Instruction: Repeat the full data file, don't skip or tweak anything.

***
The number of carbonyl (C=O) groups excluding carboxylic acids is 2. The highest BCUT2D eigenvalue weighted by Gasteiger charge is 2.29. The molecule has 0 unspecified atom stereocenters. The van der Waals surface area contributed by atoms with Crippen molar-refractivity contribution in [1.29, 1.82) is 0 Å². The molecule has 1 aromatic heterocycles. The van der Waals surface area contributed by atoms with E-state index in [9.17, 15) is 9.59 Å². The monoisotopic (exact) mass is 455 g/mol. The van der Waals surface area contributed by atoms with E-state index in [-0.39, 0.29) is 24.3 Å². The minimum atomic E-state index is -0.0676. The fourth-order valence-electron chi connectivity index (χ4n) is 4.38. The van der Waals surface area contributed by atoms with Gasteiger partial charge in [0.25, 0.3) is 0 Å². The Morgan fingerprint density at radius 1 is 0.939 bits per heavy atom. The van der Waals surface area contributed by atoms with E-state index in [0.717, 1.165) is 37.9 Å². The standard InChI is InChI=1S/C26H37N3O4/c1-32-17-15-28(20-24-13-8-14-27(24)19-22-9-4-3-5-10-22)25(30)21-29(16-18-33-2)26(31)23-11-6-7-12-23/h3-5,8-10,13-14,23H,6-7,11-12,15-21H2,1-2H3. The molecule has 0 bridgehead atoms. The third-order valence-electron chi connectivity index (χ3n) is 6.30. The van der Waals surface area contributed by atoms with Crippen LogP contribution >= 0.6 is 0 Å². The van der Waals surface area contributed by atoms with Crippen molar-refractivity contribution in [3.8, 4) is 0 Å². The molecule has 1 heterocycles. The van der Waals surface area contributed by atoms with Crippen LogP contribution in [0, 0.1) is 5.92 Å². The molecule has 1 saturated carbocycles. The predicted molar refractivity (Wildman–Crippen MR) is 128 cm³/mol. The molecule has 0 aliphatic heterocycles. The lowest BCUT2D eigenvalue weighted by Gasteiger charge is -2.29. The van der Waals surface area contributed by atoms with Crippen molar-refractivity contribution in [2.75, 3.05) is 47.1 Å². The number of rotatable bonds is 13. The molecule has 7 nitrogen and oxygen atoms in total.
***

The number of carbonyl (C=O) groups excluding carboxylic acids is 2. The highest BCUT2D eigenvalue weighted by Gasteiger charge is 2.29. The molecule has 0 unspecified atom stereocenters. The van der Waals surface area contributed by atoms with Crippen molar-refractivity contribution in [1.29, 1.82) is 0 Å². The molecule has 1 aromatic heterocycles. The van der Waals surface area contributed by atoms with E-state index in [9.17, 15) is 9.59 Å². The monoisotopic (exact) mass is 455 g/mol. The van der Waals surface area contributed by atoms with E-state index in [-0.39, 0.29) is 24.3 Å². The minimum atomic E-state index is -0.0676. The fourth-order valence-electron chi connectivity index (χ4n) is 4.38. The van der Waals surface area contributed by atoms with Gasteiger partial charge in [0.25, 0.3) is 0 Å². The Morgan fingerprint density at radius 1 is 0.939 bits per heavy atom. The van der Waals surface area contributed by atoms with E-state index in [0.717, 1.165) is 37.9 Å². The standard InChI is InChI=1S/C26H37N3O4/c1-32-17-15-28(20-24-13-8-14-27(24)19-22-9-4-3-5-10-22)25(30)21-29(16-18-33-2)26(31)23-11-6-7-12-23/h3-5,8-10,13-14,23H,6-7,11-12,15-21H2,1-2H3. The molecule has 0 bridgehead atoms. The third-order valence-electron chi connectivity index (χ3n) is 6.30. The van der Waals surface area contributed by atoms with Crippen LogP contribution >= 0.6 is 0 Å². The van der Waals surface area contributed by atoms with Crippen molar-refractivity contribution in [3.8, 4) is 0 Å². The molecule has 1 heterocycles. The van der Waals surface area contributed by atoms with Crippen LogP contribution in [0, 0.1) is 5.92 Å². The molecule has 1 saturated carbocycles. The predicted molar refractivity (Wildman–Crippen MR) is 128 cm³/mol. The molecule has 0 aliphatic heterocycles. The lowest BCUT2D eigenvalue weighted by Gasteiger charge is -2.29. The van der Waals surface area contributed by atoms with Crippen molar-refractivity contribution in [2.75, 3.05) is 47.1 Å². The number of rotatable bonds is 13. The molecule has 7 nitrogen and oxygen atoms in total.